As any Unix veteran will tell you, the cat utility is much abused. Here’s the common scenario:

Useless Use of Cat
cat myfile | grep mypattern

Of course, this kind of abuse isn’t limited to the “pipe to grep” variety. Here’s the general form:

It’s not good for my… idiom.
cat <file> | <command> arg1 arg2 argN

Indeed, flaming other Unix users for the Useless Use of Cat has long been the ‘national sport’ of the Unix tribe, since Usenet days.

What’s wrong with this pattern?

One thing, certainly. Two things, probably.

1. cat is meant to concatenate two or more files together

If you are using cat with only one filename argument, then by definition you aren’t concatenating anything.

So, here’s the proper use of cat:

cat blacklion.txt greenlion.txt redlion.txt bluelion.txt yellowlion.txt > VOLTRON.txt

2. many commands accept STDIN, but prefer a filename argument

This falls into a related anti-pattern of “Useless Use of Pipe”. Instead of:

Useless Use of Pipe
cat internet_memes.txt | grep -i "chuck norris"


He doesn’t sleep, he waits…
grep -i "chuck norris" internet_memes.txt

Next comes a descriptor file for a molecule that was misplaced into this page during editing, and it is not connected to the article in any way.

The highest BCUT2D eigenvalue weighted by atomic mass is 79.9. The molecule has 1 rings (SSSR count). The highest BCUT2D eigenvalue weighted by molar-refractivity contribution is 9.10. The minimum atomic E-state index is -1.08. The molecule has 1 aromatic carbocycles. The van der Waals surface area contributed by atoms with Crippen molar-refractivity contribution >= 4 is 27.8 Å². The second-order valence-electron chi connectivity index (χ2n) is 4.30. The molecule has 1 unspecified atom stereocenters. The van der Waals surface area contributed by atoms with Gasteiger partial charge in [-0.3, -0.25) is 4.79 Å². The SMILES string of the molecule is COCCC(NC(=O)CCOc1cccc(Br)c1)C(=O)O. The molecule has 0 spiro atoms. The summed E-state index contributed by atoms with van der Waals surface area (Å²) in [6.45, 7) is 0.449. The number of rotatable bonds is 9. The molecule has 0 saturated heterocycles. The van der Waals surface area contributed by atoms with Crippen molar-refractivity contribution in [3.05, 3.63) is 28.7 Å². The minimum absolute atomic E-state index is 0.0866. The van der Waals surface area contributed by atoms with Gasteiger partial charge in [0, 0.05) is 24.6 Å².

Why is this such a common anti-pattern?

I still find myself occasionally falling into this pattern, despite two decades’ worth of keyboard time on Unix variants. I think this habit likely persists for two reasons:

1. The habit is learned early

Early bad habits are often hard to break. One of the first things a CLI user wants to do is to read a file, and until the use of pager commands becomes second nature, this will likely lead to:

cat somefile

For small ASCII files, this may even be an appropriate use of cat. Usually though, this early habit leads to a second, more subtle, and persistent mental model.

2. cat is a conceptual pipeline source

When building up a complex filter, often cat starts things off:

cat myfile | grep pattern | tr 'A-Z' 'a-z' > outfile

The thought process behind this command is: start with some text, then filter it thus, and filter it so, then write it to an output file. Simple. In some cases, I even give myself a pass on this if it makes my intention clearer. Usually, though, I try to fix the habit.

The Fix?

Refactoring. No, really. More on this next time.

Bonus: Useless use of wc

Often I will do the following to get a matching pattern count:

cat file1 file2 | grep pattern | wc -l

So, first let’s clean up the UUoP:

grep pattern file1 file2 | wc -l

Turns out, grep has a -c flag, which displays the count of matched lines, so:

grep -c pattern file1 file2